Source: Deputy Ministry of Defence
Title: Madlala-Routledge: Launch of Project Phidisa
MESSAGE OF THE DEPUTY MINISTER OF DEFENCE, MS NOZIZWE MADLALA-ROUTLEDGE, AT THE LAUNCH OF PROJECT PHIDISA, Pretoria, 1 December 2003
Ministers and Deputy Ministers
Your Excellency, Ambassador Hume
Chief of the SANDF
Officers and members of the SANDF
Ladies and Gentlemen
This is a great day for the members of the Department of Defence, especially for those in uniform, the US Department of Defence and the National Institute for Health of the United States. It gives me great joy that after all the work that we have achieved through our HIV/AIDS awareness programme, Masibambisane, we are able to take a step further, a giant step, to be precise, to render a necessary service to our soldiers and their families through Project Phidisa.
This is a collaborative effort aimed at investigating HIV/AIDS treatment options that will add value to the prevention efforts of the Department of Defence. Project Phidisa comes at the time Cabinet has approved the Operational Plan for Comprehensive Treatment and Care for HIV and AIDS in the public health sector as part of the government of South Africa's comprehensive strategy to combat HIV/AIDS.
Defence will, through Phidisa lead by example, thereby silencing and killing the stigma by focussing on treatment. Picking up from Masibambisane Beyond Awareness Campaign, Phidisa will provide an incentive for voluntary testing and disclosure. Those who are fearful of knowing their status because they thought of HIV and AIDS as a death sentence, will now be more willing to go for counselling and testing, in the knowledge that they will have the possibility of choice and treatment. This will help us create an open, caring and empowering environment where our personnel will take greater responsibility for their sexual health. As we learn how to manage HIV and AIDS we also learn how to better support those infected and affected by the virus. In his message to the world at the 46664 concert, Mr Nelson Mandela rightfully stated that HIV/AIDS is no longer a simple health issue, but a human rights imperative. We remain committed to a military that is ready for the complex tasks and responsibilities of modern warfare and transforming Africa and to reach that state of readiness, we must in partnerships intensify care and support for soldiers and their families affected by HIV and AIDS. The Phidisa programme involves clinical and operational research in HIV and AIDS in the military and family members of the SANDF and the program is entirely voluntary. Through this project the establishment of clinical research infrastructure within the SANDF will greatly enhance the quality of care and support to affected members of the SANDF and their families. As part of building capacity as required by the National Treatment Plan, we in the Department of Defence will establish important biomedical and the very much needed public health capacity that be utilised to address health issues of critical importance for military preparedness.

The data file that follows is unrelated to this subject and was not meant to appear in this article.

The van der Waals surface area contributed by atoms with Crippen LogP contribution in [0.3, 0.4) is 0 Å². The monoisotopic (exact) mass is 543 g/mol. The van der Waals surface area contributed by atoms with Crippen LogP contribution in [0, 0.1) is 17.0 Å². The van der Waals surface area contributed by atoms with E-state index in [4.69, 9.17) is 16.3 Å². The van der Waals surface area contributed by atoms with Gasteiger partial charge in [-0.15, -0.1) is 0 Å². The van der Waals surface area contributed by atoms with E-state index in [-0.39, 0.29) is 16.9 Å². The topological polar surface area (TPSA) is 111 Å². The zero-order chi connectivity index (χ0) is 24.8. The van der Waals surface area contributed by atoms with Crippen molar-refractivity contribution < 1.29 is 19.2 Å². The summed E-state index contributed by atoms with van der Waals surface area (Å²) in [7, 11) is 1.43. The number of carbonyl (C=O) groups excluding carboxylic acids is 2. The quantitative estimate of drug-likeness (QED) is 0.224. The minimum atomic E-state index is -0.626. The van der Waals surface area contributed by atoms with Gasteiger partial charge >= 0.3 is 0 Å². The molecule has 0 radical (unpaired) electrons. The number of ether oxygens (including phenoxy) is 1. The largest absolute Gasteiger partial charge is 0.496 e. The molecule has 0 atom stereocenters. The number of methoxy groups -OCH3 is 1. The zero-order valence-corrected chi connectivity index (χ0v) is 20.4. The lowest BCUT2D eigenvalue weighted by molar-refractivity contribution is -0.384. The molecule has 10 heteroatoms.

Prevention remains a cornerstone of our comprehensive interventions and Phidisa will provide the Department of Defence with the needed information that will lead to improved policies and guidelines directed at the management of HIV and AIDS. In addition, Phidisa will serve as a template for the utilisation of anti-retrovirals in the public sector as South Africa rolls out ARV therapy. While at the same time strengthening prevention efforts and publicly communicating important messages of deterrence and changing lifestyles and behaviour is critical.
Through Masibambisane, "working together", we were able to reach thousands of members of the DoD throughout the country. We are confident the impact of the Masibambisane message will before long be felt within the Defence community. Through Phidisa, "heal", we hope that those who are infected will be assisted to cope and we also expect to limit the adverse effects of HIV in the military. We all are aware of the challenge that we face in dealing with the HIV and AIDS pandemic and the success of the program will depend on a sound working relationship between partners including other government department and donors.
We remain very confident that our partners will continue to work closely with us in this regard to ensure successful and sustainable implementation of our comprehensive HIV and AIDS programme specifically in the areas of prevention, treatment, care and support, research, monitoring and surveillance. Phidisa is therefore complimentary to existing government policies on HIV and AIDS and as such we are confident that this program will add value to the whole of South African prevention and treatment policy. I believe that the resources that are needed for this project and the infrastructure that will be created are central to the success of Phidisa.
Soldiers are known for their ability to analyse a problem, strategise and confront it. Strategic planning as we know it today emanates from the military. Similarly on being confronted with this new enemy HIV and AIDS our department has needed to analyse it and plan our strategy for confronting it and either neutralising or defeating it.
I call upon all our partners to continue to work with us in this manner and I want to state my fullest support for this project. I commit myself to its success together with our partners, the United States of America government, who also supported the Masibambisane programme. I want to thank them for their support of this worthwhile and humanitarian endeavour.
I thank you.
Issued by the Deputy Ministry of Defence